In 2018, Germany and France conjointly agreed to develop a new naval patrol plane, the Maritime Airborne Warfare System. The Deutsche Marine needs to replace 8 Lockheed P-3C Orion aircraft, constructed in the 1980s, while the 22 Dassault Breguet Atlantique 2 of the Marine Nationale are also in need of replacement.
However, in March 2021, the US Defense Security and Cooperation Agency (DSCA) revealed Germany’s intention to buy five Boeing P-8A Poseidon maritime patrol aircraft. According to French Minister of the Armed Forces Florence Parly, the French authorities were kept in the dark and only learned the news when the DSCA cleared the acquisition. In May 2021, Berlin turned down a counter-offer from Paris which would have provided 4 Atlantique 2 aircraft.
The acquisition was described as an “interim solution” by the German government. But the DSCA stated that “the proposed sale will allow Germany to modernize and sustain its Maritime Surveillance Aircraft (MSA) capability for the next 30 years,” meaning that the aircraft emerging from the MAWS would be redundant.
“If the German decision to purchase the P-8A is confirmed, I, therefore, fear that it will force us to reconsider continuing cooperation for this project,” Joël Barre, General Delegate for Armaments told the French Parliament on June 15, 2021. Two weeks later, on June 30, 2021, the German Defense Ministry signed the letter of acceptance for the five aircraft, Boeing confirmed.
Consequently, the French Ministry of Armed Forces said a decision would have to be taken regarding the MAWS. According to La Tribune, that decision may very well mean scrapping the program completely. Instead, France would seek a solution from the local manufacturer Dassault Aviation to convert its Falcon 10X business jet to carry out maritime patrol aircraft missions. In November 2020, the French Ministry of the Armed Forces already ordered for the French Navy seven Albatros maritime surveillance and intervention planes based on Dassault’s Falcon 2000 business jet.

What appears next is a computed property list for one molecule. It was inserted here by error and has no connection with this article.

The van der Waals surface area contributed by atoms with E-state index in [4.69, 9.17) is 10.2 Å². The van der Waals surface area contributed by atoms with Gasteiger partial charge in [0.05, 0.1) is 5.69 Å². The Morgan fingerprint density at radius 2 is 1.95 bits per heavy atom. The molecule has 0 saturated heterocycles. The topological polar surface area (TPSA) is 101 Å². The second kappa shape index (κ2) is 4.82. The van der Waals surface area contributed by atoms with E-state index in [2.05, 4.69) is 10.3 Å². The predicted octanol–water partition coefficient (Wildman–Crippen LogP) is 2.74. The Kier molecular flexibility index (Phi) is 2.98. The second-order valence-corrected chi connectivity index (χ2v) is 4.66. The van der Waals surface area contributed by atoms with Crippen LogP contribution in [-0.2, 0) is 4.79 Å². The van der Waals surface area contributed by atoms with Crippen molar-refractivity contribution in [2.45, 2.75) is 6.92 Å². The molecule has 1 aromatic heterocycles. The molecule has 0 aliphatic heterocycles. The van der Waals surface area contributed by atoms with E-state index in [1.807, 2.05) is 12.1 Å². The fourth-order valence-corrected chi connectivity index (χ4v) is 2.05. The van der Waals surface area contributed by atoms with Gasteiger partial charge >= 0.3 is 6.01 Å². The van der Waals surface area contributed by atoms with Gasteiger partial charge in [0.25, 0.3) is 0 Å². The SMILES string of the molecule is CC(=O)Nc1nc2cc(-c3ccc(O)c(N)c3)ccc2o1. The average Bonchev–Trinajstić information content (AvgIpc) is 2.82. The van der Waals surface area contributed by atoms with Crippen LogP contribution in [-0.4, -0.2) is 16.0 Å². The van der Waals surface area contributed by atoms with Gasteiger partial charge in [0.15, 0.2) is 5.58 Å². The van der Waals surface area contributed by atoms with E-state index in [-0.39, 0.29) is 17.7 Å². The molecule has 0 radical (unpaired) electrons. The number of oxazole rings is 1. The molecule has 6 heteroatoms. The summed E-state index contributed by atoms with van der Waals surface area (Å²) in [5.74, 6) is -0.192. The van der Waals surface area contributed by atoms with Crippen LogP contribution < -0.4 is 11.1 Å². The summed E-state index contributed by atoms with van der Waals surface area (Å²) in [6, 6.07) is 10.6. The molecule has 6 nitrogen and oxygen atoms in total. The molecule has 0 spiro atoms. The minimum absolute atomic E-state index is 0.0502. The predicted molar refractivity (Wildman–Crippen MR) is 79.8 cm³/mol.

The failure of European defense cooperation?
A hypothetical termination of the MAWS program could create a bad precedent in the Franco-German and European collaboration. In the past few years, several other programs involving the two nations have stalled because of either financial or tactical divergence of opinions.
After initially agreeing with France on the modernization of the Tiger attack helicopter in 2018, Germany showed itself hesitant to see the planned update move forward. After the Franco-German Council on defense and security held on February 5, 2021, German Chancellor Angela Merkel said that “for the standard Tiger 3, there is a whole series of negotiations to be conducted, in particular with Airbus for the German part.”
Worse, the French defense think-tank Mars claimed that Berlin could officialize its withdrawal from the Tiger program by Autumn 2021 and order Apache AH-64 helicopters from Boeing instead.
On the French side, that update is a necessity, as the Tiger helicopters of the French Army Light Aviation need to be able to share information with the newly-induced frontline fighting vehicles of the Scorpion program.
The European Remotely Piloted Aircraft System, popularly known as the Eurodrone, has also seen its fair share of setbacks since its initiation in 2015. Negotiations regarding the price, capabilities, and division of responsibilities had stalled the program, which involves France, Germany, Spain, and Italy, for years.
Similarly, the Future Combat Air System, a “system of systems” built around a sixth-generation fighter jet, the Next Generation Fighter (NGF), went through months of difficulties between the authorities and the manufacturers of France, Spain, and Germany after the division of tasks was put into question.
The divide culminated in mid-April 2021, when Éric Trappier, the CEO of Dassault Aviation, told the French Senate his company was studying the possibility of a “plan B” if the situation is not resolved.
Eventually, the Defense Ministers of France, Germany, and Spain announced they reached an agreement regarding Phase 1B of the Future Combat Air System development program on May 17, 2021, half a year behind schedule.